5 June 2009
TERMINATOR SALVATION (Dir. McG, 2009, US) - 'Come with me if you want to live...'
It's a real disappointment that the only kind of salvation on offer is for the fictional cardboard characters that occupy the terrifyingly awful two hour running time of this new $200 million Terminator film. A nightmarish invention of the intelligent imagination of director James Cameron, The Terminator franchise is a brand that in essence has always been marketed around the novel and appealing idea of Arnold Schwarzenegger as the cyborg creation. It was an inspired piece of casting on part of Cameron and Arnie continued to return the franchise so that he could maintain his bankability as an A list film star. Having signalled his departure from film and shift into mainstream politics, the third Terminator film, Rise of the Machines, was Arnie's final film and for his work he received a hefty pay cheque. The film performed exceedingly well internationally and offered producers the anxious creative predicament that the Terminator franchise would need to be reconstructed without perhaps its biggest and most important asset.
This latest entry in the Terminator films is so undeniably terrible, it strangely elevates the status of the third film to a level of competency. I'm not sure who will be held responsible for this debacle as the film has underperformed and the early commercial signs suggests that it will need to cross the $500 million mark if it wants to be seen as a success. Even if this film does eventually succeed at the box office, I think all those involved in the production may have to reconsider making another Terminator film. So what makes this such a terrible mainstream film? Well, to begin with, the script by Bracanto and Ferris (the guys responsible for cynically constructed chase narratives like 'The Net' starring Sandra Bullock) features cringe worthy and wooden dialogue that constantly assaults the audience with a crushing degree of cinematic contempt. This is unforgivable considering the film had such a hefty budget and that Hollywood has got wise to franchise reboots with Bond hiring Haggis and Nolan writing his own material. Perhaps the biggest mistake of all is the unwise choice of director. Like many of his contemporaries, McG underwent his formal training to become a film maker in the world of music videos and it is not surprising that Terminator Salvation is devoid of any kind of real suspense, dramatic interest or visceral pleasures.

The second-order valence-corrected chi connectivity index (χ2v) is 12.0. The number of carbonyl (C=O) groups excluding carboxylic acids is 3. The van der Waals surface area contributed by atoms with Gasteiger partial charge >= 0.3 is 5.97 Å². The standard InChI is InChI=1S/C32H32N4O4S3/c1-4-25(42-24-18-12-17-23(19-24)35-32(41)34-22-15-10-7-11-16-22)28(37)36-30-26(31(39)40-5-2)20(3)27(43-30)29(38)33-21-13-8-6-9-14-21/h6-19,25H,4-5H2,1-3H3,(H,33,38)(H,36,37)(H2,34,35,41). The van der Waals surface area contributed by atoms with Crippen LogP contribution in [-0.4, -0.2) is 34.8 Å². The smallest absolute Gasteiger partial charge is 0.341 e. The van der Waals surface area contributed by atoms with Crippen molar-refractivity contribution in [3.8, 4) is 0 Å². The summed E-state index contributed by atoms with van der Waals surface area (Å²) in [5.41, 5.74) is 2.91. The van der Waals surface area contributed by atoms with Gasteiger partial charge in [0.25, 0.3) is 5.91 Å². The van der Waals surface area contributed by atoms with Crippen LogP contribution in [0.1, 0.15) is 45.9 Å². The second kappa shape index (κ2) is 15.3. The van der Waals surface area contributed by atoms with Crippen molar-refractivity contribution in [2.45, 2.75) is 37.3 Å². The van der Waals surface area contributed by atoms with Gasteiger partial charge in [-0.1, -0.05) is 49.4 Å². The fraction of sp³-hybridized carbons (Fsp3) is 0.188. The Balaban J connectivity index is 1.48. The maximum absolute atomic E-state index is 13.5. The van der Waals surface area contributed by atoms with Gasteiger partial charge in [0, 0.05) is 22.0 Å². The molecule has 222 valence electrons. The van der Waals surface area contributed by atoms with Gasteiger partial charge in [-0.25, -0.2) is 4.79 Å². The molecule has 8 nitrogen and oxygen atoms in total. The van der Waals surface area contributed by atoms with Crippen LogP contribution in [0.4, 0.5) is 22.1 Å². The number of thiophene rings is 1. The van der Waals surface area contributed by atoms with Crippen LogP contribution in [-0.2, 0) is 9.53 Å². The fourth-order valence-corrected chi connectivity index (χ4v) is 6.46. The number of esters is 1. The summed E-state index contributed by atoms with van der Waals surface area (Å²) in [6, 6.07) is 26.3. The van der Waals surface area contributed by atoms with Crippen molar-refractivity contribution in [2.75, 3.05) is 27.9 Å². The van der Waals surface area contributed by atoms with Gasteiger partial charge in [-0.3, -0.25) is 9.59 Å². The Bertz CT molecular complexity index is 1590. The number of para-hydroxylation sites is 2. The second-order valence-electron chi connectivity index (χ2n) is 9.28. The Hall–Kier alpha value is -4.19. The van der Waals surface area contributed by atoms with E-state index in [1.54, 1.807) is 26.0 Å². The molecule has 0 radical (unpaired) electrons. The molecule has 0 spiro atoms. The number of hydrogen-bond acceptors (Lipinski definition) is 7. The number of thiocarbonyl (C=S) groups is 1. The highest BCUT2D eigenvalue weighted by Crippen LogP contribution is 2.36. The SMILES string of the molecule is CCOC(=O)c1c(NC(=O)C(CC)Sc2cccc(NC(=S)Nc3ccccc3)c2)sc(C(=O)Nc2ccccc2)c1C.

The flaws with this film are not strictly limited to the poor direction and bad writing, one also has take into account the dire range of monotone performances from Bale & company, as well as a musical miscue from Burton's regular composer, Danny Elfman. Bale may consider himself hot property after the incredible success he has enjoyed with the newly revived Batman franchise but someone with a cruel sense of humour has told him that the manly gruff which he developed for the character of Batman so to conceal his identity is a trait that is somehow demonstrative of a new kind of method madness. Add to the mix, the rapper turned actor Common (token black guy with nothing to say except know how to hold a shotgun in a range of redundant artistic poses) and the atrocious Bryce Dallas Howard (nepotism gone mad) and you have the worst Hollywood film of the year so far. The studio seems to have got this one terribly wrong. The only memorable thing was the trailer for Michael Mann’s new film, Public Enemies, which played at the start. It makes one wonder why Hollywood studios continue to hire film makers who are not film makers. If the studio aims to rectify the mistakes of this new film then the only way of trying to make this work is by going to the origins of the source material and hiring James Cameron as a creative consultant. If this happened then they might have a shot at making a half decent Terminator film.